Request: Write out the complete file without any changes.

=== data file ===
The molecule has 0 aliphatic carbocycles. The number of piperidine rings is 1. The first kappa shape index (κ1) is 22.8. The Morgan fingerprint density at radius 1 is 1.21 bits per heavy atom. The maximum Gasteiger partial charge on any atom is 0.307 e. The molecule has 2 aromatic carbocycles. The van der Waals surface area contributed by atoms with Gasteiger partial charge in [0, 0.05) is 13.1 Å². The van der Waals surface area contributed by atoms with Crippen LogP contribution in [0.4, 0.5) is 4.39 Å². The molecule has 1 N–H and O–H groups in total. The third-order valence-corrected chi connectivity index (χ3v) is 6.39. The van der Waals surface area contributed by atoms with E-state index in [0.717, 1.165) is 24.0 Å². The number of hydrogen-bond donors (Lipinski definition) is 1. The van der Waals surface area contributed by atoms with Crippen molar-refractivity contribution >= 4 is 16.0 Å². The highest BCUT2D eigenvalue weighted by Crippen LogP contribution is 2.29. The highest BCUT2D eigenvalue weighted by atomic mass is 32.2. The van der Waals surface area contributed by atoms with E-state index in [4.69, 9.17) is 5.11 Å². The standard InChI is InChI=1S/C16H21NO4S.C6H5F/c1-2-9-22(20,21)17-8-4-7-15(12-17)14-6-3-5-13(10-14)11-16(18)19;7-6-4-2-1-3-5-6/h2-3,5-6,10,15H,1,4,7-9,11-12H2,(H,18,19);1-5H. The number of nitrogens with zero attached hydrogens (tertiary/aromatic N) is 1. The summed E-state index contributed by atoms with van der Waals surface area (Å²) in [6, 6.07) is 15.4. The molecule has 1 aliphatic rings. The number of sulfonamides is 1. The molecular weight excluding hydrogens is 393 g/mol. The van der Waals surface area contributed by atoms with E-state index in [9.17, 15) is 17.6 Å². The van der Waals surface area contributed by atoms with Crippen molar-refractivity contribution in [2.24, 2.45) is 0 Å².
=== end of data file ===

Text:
The molecule has 0 aliphatic carbocycles. The number of piperidine rings is 1. The first kappa shape index (κ1) is 22.8. The Morgan fingerprint density at radius 1 is 1.21 bits per heavy atom. The maximum Gasteiger partial charge on any atom is 0.307 e. The molecule has 2 aromatic carbocycles. The van der Waals surface area contributed by atoms with Gasteiger partial charge in [0, 0.05) is 13.1 Å². The van der Waals surface area contributed by atoms with Crippen LogP contribution in [0.4, 0.5) is 4.39 Å². The molecule has 1 N–H and O–H groups in total. The third-order valence-corrected chi connectivity index (χ3v) is 6.39. The van der Waals surface area contributed by atoms with E-state index in [0.717, 1.165) is 24.0 Å². The number of hydrogen-bond donors (Lipinski definition) is 1. The van der Waals surface area contributed by atoms with Crippen molar-refractivity contribution >= 4 is 16.0 Å². The highest BCUT2D eigenvalue weighted by Crippen LogP contribution is 2.29. The highest BCUT2D eigenvalue weighted by atomic mass is 32.2. The van der Waals surface area contributed by atoms with E-state index in [4.69, 9.17) is 5.11 Å². The standard InChI is InChI=1S/C16H21NO4S.C6H5F/c1-2-9-22(20,21)17-8-4-7-15(12-17)14-6-3-5-13(10-14)11-16(18)19;7-6-4-2-1-3-5-6/h2-3,5-6,10,15H,1,4,7-9,11-12H2,(H,18,19);1-5H. The number of nitrogens with zero attached hydrogens (tertiary/aromatic N) is 1. The summed E-state index contributed by atoms with van der Waals surface area (Å²) in [6, 6.07) is 15.4. The molecule has 1 aliphatic rings. The number of sulfonamides is 1. The molecular weight excluding hydrogens is 393 g/mol. The van der Waals surface area contributed by atoms with E-state index in [9.17, 15) is 17.6 Å². The van der Waals surface area contributed by atoms with Crippen molar-refractivity contribution in [2.24, 2.45) is 0 Å².